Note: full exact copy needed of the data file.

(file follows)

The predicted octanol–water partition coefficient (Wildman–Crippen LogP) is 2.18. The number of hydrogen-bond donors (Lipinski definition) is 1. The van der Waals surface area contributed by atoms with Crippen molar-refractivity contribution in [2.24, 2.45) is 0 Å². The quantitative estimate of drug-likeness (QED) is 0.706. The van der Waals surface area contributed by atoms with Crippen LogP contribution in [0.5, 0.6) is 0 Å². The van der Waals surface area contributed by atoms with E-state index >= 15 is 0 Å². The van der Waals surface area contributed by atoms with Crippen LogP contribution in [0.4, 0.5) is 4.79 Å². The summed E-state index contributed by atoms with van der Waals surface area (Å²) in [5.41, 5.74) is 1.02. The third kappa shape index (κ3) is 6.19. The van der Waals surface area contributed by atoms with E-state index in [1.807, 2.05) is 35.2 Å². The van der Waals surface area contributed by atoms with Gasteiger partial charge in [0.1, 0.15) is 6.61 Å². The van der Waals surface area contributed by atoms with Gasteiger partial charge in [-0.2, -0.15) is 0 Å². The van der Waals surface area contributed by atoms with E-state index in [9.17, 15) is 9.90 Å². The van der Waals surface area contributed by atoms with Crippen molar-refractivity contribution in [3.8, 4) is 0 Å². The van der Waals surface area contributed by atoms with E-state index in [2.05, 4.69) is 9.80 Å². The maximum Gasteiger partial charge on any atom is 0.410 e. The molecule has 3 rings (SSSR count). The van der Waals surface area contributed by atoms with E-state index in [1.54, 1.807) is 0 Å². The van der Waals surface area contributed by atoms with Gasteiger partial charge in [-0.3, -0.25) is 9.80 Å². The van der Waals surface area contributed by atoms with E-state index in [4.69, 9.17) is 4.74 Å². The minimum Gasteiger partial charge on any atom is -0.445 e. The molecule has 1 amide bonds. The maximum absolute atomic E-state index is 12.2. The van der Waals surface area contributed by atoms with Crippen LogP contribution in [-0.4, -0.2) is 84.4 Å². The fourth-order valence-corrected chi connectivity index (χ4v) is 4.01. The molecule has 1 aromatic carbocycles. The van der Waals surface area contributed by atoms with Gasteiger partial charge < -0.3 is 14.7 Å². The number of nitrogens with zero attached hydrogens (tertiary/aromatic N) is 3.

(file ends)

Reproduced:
The predicted octanol–water partition coefficient (Wildman–Crippen LogP) is 2.18. The number of hydrogen-bond donors (Lipinski definition) is 1. The van der Waals surface area contributed by atoms with Crippen molar-refractivity contribution in [2.24, 2.45) is 0 Å². The quantitative estimate of drug-likeness (QED) is 0.706. The van der Waals surface area contributed by atoms with Crippen LogP contribution in [0.5, 0.6) is 0 Å². The van der Waals surface area contributed by atoms with E-state index >= 15 is 0 Å². The van der Waals surface area contributed by atoms with Crippen LogP contribution in [0.4, 0.5) is 4.79 Å². The summed E-state index contributed by atoms with van der Waals surface area (Å²) in [5.41, 5.74) is 1.02. The third kappa shape index (κ3) is 6.19. The van der Waals surface area contributed by atoms with E-state index in [1.807, 2.05) is 35.2 Å². The van der Waals surface area contributed by atoms with Gasteiger partial charge in [0.1, 0.15) is 6.61 Å². The van der Waals surface area contributed by atoms with Gasteiger partial charge in [-0.2, -0.15) is 0 Å². The van der Waals surface area contributed by atoms with E-state index in [9.17, 15) is 9.90 Å². The van der Waals surface area contributed by atoms with Crippen molar-refractivity contribution in [3.8, 4) is 0 Å². The van der Waals surface area contributed by atoms with E-state index in [2.05, 4.69) is 9.80 Å². The maximum Gasteiger partial charge on any atom is 0.410 e. The molecule has 3 rings (SSSR count). The van der Waals surface area contributed by atoms with E-state index in [1.54, 1.807) is 0 Å². The van der Waals surface area contributed by atoms with Gasteiger partial charge in [-0.3, -0.25) is 9.80 Å². The van der Waals surface area contributed by atoms with E-state index in [4.69, 9.17) is 4.74 Å². The minimum Gasteiger partial charge on any atom is -0.445 e. The molecule has 1 amide bonds. The maximum absolute atomic E-state index is 12.2. The van der Waals surface area contributed by atoms with Crippen LogP contribution in [-0.4, -0.2) is 84.4 Å². The fourth-order valence-corrected chi connectivity index (χ4v) is 4.01. The molecule has 1 aromatic carbocycles. The van der Waals surface area contributed by atoms with Gasteiger partial charge < -0.3 is 14.7 Å². The number of nitrogens with zero attached hydrogens (tertiary/aromatic N) is 3.